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Xbox 360 Revealed

The shroud of secrecy surrounding Microsoft's upcoming Xbox 360 video game console came tumbling down over the weekend, when camera phone shots of the device made their way around the Internet. The source of the photos was an exclusive Xbox 360 Revealed event that Microsoft hosted in Los Angeles, where the company taped a promotional piece for the device. Attendees with camera-enabled cell phones were able to surreptitiously take pictures of the console and some of its add-on hardware.
Here's what we've learned from these pictures. First, the earlier prototype images of the Xbox 360 were correct: The Xbox 360 will use a largely white design that seems to be ripped off from the design of Apple's successful iPod. This news proves two things: Microsoft believes that white is the new black (so to speak), and the company still has no idea how to be cool but must instead ape other companies' successful designs. The situation reminds me of the faux wood on early video game systems such as the Atari VCS (2600) and Mattel Intellivision. The systems were designed to integrate with the faux wood on TV sets of the late 1970s and that horrible paneling that adorned so many walls of the era.
Like some tower PC designs, the Xbox 360 can be positioned horizontally or vertically for easy integration into various spaces. Microsoft will also supply clip-on power button skins that change the look of the front of the console. The unit is gently curved, which creates a slimming look that stands in sharp contrast to the fat, bulbous, current-generation Xbox. It features two memory unit slots, a CD-ROM/DVD-type drive, and other expansion ports, which are still unidentified. An optional hard disk clips onto the console's side (or top, depending on how the consol is oriented). The disk is encased in plastic that matches the console and appears to be nicely integrated into the system, although how much the disk will add to the unit's noise level is unclear.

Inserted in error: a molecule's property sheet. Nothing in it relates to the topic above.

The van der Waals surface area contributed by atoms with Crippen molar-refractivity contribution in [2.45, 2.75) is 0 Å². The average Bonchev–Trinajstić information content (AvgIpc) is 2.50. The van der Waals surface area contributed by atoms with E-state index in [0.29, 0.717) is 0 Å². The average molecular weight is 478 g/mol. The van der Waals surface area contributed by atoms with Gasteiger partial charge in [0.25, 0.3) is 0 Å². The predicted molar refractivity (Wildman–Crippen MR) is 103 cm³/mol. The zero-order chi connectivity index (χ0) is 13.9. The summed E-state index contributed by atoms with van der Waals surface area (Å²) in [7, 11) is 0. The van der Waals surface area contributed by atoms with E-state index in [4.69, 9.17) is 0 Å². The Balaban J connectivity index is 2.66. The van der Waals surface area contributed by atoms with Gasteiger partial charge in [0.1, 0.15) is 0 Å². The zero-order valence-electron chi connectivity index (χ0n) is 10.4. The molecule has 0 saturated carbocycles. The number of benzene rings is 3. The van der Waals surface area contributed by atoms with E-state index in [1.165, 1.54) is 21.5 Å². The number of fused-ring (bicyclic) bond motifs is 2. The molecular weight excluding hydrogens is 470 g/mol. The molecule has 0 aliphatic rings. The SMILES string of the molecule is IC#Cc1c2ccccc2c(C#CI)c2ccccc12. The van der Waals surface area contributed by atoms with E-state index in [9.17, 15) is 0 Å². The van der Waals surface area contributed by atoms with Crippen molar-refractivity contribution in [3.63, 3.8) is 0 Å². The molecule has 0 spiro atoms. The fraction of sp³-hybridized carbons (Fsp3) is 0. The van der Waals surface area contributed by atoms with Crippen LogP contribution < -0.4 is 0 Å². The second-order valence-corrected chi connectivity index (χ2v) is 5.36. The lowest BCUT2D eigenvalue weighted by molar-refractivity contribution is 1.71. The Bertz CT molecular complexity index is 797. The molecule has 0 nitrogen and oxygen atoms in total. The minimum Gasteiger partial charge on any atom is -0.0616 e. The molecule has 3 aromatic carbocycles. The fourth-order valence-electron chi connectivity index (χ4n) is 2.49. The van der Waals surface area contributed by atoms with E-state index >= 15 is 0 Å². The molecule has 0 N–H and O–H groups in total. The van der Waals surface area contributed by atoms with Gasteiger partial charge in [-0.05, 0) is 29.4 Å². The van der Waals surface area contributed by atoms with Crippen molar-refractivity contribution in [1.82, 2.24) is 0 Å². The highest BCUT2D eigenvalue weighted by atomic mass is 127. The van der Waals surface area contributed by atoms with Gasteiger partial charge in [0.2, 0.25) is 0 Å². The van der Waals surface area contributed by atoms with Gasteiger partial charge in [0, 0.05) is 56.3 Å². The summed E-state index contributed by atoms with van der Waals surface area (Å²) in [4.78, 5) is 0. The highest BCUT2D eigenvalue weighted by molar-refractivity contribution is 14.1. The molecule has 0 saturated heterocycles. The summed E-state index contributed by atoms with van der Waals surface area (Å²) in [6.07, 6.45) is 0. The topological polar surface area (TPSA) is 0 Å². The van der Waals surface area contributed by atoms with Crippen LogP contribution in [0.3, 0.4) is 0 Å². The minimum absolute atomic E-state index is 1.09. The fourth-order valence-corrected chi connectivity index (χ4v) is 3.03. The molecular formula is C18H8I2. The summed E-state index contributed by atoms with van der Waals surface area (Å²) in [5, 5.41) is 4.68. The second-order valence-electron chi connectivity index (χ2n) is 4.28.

The Xbox 360 uses wireless hand controllers that include the usual bevy of buttons and sticks and a roller ball from which the unit gets its name. (Get it? 360 degrees of motion.) Microsoft also showed off an Xbox Live wireless headset and a wired video camera.
If you're still waiting for more information about the Xbox 360, this month should be interesting. Microsoft will unveil the device on MTV specials starting May 12. The company will reveal even more details at the Electronic Entertainment Expo (E3) trade show in Los Angeles beginning May 16.

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